The Missourian asked candidates for state representatives in our region to answer a series of questions, and we're presenting their answers, as they wrote them, in a series of articles.

Today's question: Today's question was submitted by a Missourian reader and selected in an online poll — "What specifically will you do to work for racial equity?"

Cheri Toalson Reisch, Republican, District 44

I believe that all people are created equal and as Martin Luther King, Jr. said, “people should be judged by the content of their character and not the color of their skin” (paraphrased).

Maren Bell Jones, Democrat, District 44

The data regarding traffic stops disproportionally affecting people of color is concerning and community policing is an important step so our neighborhoods see the police as allies in safety and police see those people as citizens and not constant threats to their own safety. I also support decriminalization of marijuana, which has landed hundreds of thousands of young men of color into our prison systems long term for nonviolent crimes. It also makes it very difficult for them to get jobs once they are out with felonies on their records, so it should be decriminalized.

Cathy Richards, Republican, District 46

I’ll work with the minority leaders to institute new programs that benefit minority businesses and better educational opportunities. I would also encourage local minorities to become more politically involved so voices will be heard collectively. As you know, the best way to initiate change is to vote. I would also encourage people to revisit the Mayor’s Task Force on Community Violence. It has excellent solutions on how to pull a community together.

Martha Stevens, Democrat, District 46

One of my main motivations to run for office was to address issues of disparity through public policy. We need to look into a number of different policies that exist, from the criminal justice and health care systems, to education — beginning with early childhood education — to our juvenile justice system and more. We also need to see how policies and practices within these systems intersect and impact individuals and communities. I sponsored legislation targeting predatory payday lenders and expanding access to healthcare, and I voted against the repeal of minimum wage increases for local municipalities — all of which address different angles of racial equity. As a lawmaker, it is vital to me that we have a diverse body of stakeholders, including those who have experienced inequality in our systems, be part of the policy making process when we are crafting legislation like this to address racial equity.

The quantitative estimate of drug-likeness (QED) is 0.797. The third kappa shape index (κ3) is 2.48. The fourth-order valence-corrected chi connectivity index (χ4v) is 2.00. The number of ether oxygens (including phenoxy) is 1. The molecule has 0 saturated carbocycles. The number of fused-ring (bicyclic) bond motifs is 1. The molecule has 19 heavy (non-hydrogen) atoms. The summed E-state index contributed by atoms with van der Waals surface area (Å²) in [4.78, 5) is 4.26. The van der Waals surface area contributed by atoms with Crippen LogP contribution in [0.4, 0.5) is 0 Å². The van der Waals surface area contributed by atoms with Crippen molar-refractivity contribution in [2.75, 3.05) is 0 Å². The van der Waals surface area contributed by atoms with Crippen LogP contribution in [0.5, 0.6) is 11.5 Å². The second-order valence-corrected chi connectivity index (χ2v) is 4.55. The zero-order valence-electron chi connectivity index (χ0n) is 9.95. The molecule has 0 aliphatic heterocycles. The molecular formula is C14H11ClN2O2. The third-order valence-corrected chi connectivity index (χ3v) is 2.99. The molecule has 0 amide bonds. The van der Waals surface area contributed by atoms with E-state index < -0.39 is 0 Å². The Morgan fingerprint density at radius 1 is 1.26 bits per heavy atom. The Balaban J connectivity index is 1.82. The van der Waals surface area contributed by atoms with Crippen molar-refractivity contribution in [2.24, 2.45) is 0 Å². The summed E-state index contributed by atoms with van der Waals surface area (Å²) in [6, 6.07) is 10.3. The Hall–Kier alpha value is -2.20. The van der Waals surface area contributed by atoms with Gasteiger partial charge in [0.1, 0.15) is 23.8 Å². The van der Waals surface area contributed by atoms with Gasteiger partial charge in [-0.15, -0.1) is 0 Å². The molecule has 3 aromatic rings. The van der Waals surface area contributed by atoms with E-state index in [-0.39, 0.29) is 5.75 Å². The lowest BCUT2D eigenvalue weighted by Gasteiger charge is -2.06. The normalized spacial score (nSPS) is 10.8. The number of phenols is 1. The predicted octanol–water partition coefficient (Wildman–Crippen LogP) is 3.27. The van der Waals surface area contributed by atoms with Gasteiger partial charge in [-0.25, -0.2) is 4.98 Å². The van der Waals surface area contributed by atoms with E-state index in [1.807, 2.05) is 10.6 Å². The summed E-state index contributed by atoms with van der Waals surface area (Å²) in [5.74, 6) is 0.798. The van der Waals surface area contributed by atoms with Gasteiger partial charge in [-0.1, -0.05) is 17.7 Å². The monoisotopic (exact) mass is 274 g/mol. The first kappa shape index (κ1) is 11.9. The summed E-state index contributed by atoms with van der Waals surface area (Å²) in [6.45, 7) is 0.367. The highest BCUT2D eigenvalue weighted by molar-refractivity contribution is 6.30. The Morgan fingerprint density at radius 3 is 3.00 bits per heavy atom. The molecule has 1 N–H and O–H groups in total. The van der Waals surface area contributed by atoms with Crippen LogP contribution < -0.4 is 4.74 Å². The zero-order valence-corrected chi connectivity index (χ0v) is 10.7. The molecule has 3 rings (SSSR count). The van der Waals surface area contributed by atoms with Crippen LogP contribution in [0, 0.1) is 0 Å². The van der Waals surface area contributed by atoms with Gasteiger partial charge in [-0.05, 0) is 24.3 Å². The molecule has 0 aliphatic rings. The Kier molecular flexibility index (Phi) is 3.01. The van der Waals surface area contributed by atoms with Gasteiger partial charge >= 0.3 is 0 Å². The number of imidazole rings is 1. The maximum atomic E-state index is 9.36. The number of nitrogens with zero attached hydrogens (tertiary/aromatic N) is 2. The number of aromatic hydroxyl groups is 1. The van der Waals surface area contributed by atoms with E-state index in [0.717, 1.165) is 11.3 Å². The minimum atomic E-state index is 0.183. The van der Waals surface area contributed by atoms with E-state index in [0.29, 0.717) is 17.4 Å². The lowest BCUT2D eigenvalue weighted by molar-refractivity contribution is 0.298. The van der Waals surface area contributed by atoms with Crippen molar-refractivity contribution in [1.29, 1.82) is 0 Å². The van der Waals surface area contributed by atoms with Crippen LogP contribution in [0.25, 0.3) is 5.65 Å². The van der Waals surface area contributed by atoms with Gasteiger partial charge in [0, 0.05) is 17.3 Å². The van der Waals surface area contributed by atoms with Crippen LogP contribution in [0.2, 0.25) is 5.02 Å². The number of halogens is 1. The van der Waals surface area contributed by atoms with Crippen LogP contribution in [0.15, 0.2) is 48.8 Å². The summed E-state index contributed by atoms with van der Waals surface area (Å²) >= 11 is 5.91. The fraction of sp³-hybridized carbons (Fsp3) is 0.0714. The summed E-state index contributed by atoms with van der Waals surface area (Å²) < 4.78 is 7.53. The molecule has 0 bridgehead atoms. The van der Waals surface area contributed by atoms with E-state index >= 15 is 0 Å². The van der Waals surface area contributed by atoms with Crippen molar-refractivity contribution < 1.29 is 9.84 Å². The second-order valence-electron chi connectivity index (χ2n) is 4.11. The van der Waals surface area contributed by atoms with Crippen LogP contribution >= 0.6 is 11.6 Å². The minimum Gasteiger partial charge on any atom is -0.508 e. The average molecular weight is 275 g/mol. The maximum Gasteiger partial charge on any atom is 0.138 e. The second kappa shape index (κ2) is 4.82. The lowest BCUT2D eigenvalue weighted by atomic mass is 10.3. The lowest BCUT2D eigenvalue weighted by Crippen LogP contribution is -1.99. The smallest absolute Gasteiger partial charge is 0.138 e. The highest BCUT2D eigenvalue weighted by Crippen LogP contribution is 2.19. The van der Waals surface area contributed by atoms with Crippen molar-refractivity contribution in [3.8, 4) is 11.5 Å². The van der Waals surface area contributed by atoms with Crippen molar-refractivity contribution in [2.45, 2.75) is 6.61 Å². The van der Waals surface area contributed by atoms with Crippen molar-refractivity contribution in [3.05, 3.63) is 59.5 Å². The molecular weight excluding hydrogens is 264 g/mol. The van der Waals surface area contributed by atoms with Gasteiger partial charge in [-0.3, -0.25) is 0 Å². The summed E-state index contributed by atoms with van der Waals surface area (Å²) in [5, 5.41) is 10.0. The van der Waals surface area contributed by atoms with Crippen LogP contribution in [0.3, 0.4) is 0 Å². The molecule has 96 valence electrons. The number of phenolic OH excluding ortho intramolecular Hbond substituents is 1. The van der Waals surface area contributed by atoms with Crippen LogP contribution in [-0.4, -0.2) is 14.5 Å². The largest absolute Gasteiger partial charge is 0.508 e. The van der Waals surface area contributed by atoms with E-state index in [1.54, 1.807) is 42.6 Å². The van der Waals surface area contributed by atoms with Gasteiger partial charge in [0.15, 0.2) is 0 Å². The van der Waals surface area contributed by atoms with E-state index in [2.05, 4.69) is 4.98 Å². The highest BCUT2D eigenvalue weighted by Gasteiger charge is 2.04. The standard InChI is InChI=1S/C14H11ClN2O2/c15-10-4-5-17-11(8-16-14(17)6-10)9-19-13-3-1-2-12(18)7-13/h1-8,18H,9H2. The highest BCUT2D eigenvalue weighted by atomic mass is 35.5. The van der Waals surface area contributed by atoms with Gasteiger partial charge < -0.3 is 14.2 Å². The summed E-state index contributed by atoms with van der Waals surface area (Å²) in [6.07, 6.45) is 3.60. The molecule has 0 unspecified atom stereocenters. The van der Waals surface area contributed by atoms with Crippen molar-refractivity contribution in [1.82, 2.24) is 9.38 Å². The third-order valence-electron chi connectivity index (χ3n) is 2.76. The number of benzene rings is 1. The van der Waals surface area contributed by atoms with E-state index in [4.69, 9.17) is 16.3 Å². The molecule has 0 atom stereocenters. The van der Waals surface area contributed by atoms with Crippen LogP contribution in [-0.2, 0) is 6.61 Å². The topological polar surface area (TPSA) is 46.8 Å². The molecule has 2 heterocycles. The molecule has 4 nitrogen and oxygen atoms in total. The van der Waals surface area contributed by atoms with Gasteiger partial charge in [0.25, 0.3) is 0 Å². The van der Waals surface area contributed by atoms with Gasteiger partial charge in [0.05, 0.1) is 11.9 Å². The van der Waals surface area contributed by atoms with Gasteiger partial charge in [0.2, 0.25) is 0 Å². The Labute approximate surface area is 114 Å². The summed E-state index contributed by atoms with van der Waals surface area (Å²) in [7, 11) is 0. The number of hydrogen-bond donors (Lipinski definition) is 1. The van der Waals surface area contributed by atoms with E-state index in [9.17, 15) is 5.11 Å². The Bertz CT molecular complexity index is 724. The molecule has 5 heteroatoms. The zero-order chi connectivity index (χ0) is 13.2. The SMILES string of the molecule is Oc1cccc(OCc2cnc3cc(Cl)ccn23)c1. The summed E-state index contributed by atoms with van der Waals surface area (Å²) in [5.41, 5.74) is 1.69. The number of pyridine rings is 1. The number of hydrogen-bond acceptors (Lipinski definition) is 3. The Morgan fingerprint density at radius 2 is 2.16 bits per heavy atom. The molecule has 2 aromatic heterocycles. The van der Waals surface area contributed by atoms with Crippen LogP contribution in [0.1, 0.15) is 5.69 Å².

William Hastings, Green, District 46

Although the headlines might not suggest it, we are making progress in racial relations. In most areas, equality is the law, but the law is easier to change than attitudes, and so there is still work to be done. Rather than set out to help African-Americans, specifically, most of the thrust should be aimed at helping all Americans in need who will disproportionately be African-Americans. Blacks and Whites should be encouraged to realize they have more in common, and their real common enemy is the elite who play them against each other. Working together to protect their common interests will help unite them. Symbolic gestures, like taking the knee during patriotic displays, are mostly distractions that do not substitute for actually helping those in need. If everyone takes a knee, it will not feed the hungry nor provide decent health care for either Blacks or Whites.

Adrian Plank, Democrat, District 47

We need to focus on jobs and support in low-income areas so that those folks can pull themselves out of the position they are in with jobs and training.

Chuck Basye, Republican, District 47

Basye did not submit a response.

Sara Walsh, Republican, District 50

We have anti-discrimination laws in place and discrimination is wrong. We have a diverse legislature and I represent and serve a diverse district. We all must work together to solve problems.

Michela Skelton, Democrat, District 50

Increased K-12 education spending at the state level to reduce current inequities caused by a reliance on local property tax revenues for a large portion of local school budgets. Additionally, pursue community policing options that require police departments to partner with the communities being policed and empowering local communities to change leadership in police departments in order to maintain trust and responsiveness between police departments and local communities.


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